Are Autonomous Cars Disrupting the Supply Chain?

Are Autonomous Cars Disrupting the Supply Chain?

Apr 25, 2017

By Charles, Murray, DesignNews In the development of self-driving vehicles, Tier Two suppliers say they’re communicating directly with automakers in ways they hadn’t previously. During a two-week period in early February of this year, Chris Jacobs of Analog Devices, Inc. (ADI) criss-crossed the country, visiting the offices of virtually every major automaker to discuss such technologies as radar, Lidar, and microelectromechanical sensors. A decade ago, Jacobs wouldn’t have gotten his foot in the door with the automakers to discuss such subjects. But thanks to the emerging importance of self-driving cars, Jacobs says he and his colleagues have suddenly become very important. “Just in the last year, it’s been insane,” Jacobs, general manager of ADI’s advanced driver assistance systems and automotive safety, recently told Design News. “Now, the OEMs [automakers] want to develop non-disclosure agreements with us. And they want us to develop prototypes for them without a Tier One [supplier], so they can try them out on their test tracks. This would have never happened 10 years ago.” Meet more than 9,100 qualified buyers and decision makers searching for new products, the latest technologies, and state-of-the-art processes across the full spectrum of advanced design and manufacturing at our East Coast Advanced Design & Manufacturing Expo. June 13-15, 2017 in NY. Indeed, the time-honored order of the automotive supply chain seems to be changing, and the autonomous car may be behind it. In the past, Tier Two vendors, such as Analog Devices, didn’t communicate with automakers. Rather, they reported almost exclusively to the Tier Ones, such as Delphi Automotive PLC, Robert Bosch GmbH, Visteon Corp. and Continental AG. The Tier Ones, in turn, worked with the automakers to build bigger products, integrating sensors, software, semiconductor chips, and other parts from the Tier Twos. Under such arrangements, Tier Twos were generally discouraged from contacting the OEMs (the automakers) directly. “We would want to talk to them, and they would say, ‘Talk to the Tier One,’” Jacobs said. Now, that’s changing. Today, Tier Two electronics suppliers say they’re connected directly to the automakers on a separate dotted line – at least when it comes to autonomous cars. They’re neither more nor less important than the Tier One....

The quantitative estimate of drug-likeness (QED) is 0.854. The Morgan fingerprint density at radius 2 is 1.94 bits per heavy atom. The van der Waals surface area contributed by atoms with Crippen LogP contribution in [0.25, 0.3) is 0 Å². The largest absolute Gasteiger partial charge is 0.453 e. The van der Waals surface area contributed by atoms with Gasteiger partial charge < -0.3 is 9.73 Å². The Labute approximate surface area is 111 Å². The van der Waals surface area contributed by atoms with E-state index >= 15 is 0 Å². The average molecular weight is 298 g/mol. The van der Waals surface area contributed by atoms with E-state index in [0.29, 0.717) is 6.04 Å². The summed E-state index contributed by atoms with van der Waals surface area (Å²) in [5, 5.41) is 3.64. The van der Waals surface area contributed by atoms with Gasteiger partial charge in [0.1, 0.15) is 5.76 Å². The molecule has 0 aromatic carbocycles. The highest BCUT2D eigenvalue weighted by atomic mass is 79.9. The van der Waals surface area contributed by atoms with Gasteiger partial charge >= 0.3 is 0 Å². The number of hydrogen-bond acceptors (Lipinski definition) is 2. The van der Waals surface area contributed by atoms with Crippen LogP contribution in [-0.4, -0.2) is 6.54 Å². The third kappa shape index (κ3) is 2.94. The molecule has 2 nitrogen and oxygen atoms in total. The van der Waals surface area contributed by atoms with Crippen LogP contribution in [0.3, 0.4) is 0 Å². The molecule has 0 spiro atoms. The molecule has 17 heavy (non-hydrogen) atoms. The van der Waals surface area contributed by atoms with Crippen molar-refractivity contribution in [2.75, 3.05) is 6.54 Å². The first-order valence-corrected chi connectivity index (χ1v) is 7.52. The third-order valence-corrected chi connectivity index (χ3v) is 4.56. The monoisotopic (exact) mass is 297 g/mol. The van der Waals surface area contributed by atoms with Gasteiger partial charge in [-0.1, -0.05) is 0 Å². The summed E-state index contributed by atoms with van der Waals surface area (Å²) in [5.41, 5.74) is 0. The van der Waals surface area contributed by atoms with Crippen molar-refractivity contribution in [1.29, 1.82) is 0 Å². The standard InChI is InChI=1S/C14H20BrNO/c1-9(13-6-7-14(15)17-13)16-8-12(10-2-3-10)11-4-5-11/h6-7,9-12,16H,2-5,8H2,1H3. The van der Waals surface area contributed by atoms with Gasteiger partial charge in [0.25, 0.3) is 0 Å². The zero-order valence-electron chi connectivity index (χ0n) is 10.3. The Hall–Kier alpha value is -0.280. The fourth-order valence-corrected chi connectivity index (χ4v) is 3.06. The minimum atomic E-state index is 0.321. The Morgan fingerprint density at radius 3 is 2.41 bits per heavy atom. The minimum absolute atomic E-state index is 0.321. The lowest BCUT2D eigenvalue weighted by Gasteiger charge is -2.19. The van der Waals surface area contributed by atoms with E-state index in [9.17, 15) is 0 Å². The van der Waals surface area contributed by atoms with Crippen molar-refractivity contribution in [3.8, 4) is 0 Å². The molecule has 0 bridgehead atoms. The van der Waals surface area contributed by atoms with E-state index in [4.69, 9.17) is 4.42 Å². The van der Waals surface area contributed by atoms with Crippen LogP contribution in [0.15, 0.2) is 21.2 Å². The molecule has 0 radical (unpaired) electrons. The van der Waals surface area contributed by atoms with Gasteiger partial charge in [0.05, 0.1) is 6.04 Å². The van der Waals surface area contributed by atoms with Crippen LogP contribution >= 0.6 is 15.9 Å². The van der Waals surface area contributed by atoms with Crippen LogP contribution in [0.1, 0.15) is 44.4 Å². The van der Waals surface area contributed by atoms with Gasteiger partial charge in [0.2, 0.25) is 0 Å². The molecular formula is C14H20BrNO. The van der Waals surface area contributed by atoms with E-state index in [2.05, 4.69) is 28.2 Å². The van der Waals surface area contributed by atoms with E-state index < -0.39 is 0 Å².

GM to Invest $1 Billion in U.S. Manufacturing Operations

GM to Invest $1 Billion in U.S. Manufacturing Operations

Apr 24, 2017

By Design-2-Part Magazine DETROIT—General Motors (GM) will invest an additional $1 billion in U.S. manufacturing operations that include multiple new vehicle, advanced technology, and component projects, the company announced recently. Details of individual projects will be announced throughout the year, GM said in a press release. The company also announced it will begin work on insourcing axle production for its next generation full-size pickup trucks, including work previously done in Mexico, to operations in Michigan, creating 450 U.S. jobs. “As the U.S. manufacturing base increases its competitiveness, we are able to further increase our investment, resulting in more jobs for America and better results for our owners,” said GM Chairman and CEO Mary Barra, in the release. “The U.S. is our home market and we are committed to growth that is good for our employees, dealers, and suppliers and supports our continued effort to drive shareholder value.” GM’s announcement is part of the company’s increased focus on overall efficiency over the last four years. With a strategy to streamline and simplify its operations and grow its business, GM reports that it has created 25,000 jobs in the U.S.—approximately 19,000 engineering, IT, and professional jobs and 6,000 hourly manufacturing jobs—and added nearly $3 billion in annual wages and benefits to the U.S. economy over that period. At the same time, GM reports that it has reduced more than 15,000 positions outside the U.S., bringing most of those jobs to America. During that period, the company says, it has moved from having outsourced 90 percent of its IT work outside the U.S., to an insourced U.S.-based model. “We will continue our commitment to driving a more efficient business,” said Barra, “as shown by our insourcing of more than 6,000 IT jobs that were formerly outside the U.S., streamlining our engineering operations from seven to three, with the core engineering center being in Warren, Michigan, and building on our momentum at GM Financial and in advanced technologies. These moves, and others, are expected to result in more than 5,000 new jobs in the U.S. over the next few years.” General Motors (www.gm.com) has also been facilitating its supplier base to do the same. The company has been executing...

Gaming the System: How One Manufacturing Company…

Gaming the System: How One Manufacturing Company…

Apr 19, 2017